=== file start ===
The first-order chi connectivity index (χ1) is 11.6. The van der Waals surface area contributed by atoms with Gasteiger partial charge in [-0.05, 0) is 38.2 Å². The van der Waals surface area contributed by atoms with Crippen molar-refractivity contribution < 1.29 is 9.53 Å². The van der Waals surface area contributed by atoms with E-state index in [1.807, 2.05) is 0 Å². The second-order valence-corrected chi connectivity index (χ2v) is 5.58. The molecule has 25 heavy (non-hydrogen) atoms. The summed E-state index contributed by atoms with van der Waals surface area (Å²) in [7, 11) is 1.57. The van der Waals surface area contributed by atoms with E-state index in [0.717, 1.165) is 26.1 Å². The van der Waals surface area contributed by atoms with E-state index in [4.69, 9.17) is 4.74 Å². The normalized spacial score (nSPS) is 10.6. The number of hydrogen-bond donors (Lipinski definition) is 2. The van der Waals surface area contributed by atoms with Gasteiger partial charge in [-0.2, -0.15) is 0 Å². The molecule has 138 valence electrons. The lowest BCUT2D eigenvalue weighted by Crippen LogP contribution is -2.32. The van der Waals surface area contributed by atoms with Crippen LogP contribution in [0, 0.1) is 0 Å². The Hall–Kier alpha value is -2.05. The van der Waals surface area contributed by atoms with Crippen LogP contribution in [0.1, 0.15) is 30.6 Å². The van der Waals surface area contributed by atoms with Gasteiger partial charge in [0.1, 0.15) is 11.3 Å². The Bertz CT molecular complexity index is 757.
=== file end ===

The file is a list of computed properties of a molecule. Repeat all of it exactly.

The first-order chi connectivity index (χ1) is 11.6. The van der Waals surface area contributed by atoms with Gasteiger partial charge in [-0.05, 0) is 38.2 Å². The van der Waals surface area contributed by atoms with Crippen molar-refractivity contribution < 1.29 is 9.53 Å². The van der Waals surface area contributed by atoms with E-state index in [1.807, 2.05) is 0 Å². The second-order valence-corrected chi connectivity index (χ2v) is 5.58. The molecule has 25 heavy (non-hydrogen) atoms. The summed E-state index contributed by atoms with van der Waals surface area (Å²) in [7, 11) is 1.57. The van der Waals surface area contributed by atoms with E-state index in [0.717, 1.165) is 26.1 Å². The van der Waals surface area contributed by atoms with E-state index in [4.69, 9.17) is 4.74 Å². The normalized spacial score (nSPS) is 10.6. The number of hydrogen-bond donors (Lipinski definition) is 2. The van der Waals surface area contributed by atoms with Gasteiger partial charge in [-0.2, -0.15) is 0 Å². The molecule has 138 valence electrons. The lowest BCUT2D eigenvalue weighted by Crippen LogP contribution is -2.32. The van der Waals surface area contributed by atoms with Crippen LogP contribution in [0, 0.1) is 0 Å². The Hall–Kier alpha value is -2.05. The van der Waals surface area contributed by atoms with Crippen LogP contribution in [0.1, 0.15) is 30.6 Å². The van der Waals surface area contributed by atoms with Gasteiger partial charge in [0.1, 0.15) is 11.3 Å². The Bertz CT molecular complexity index is 757.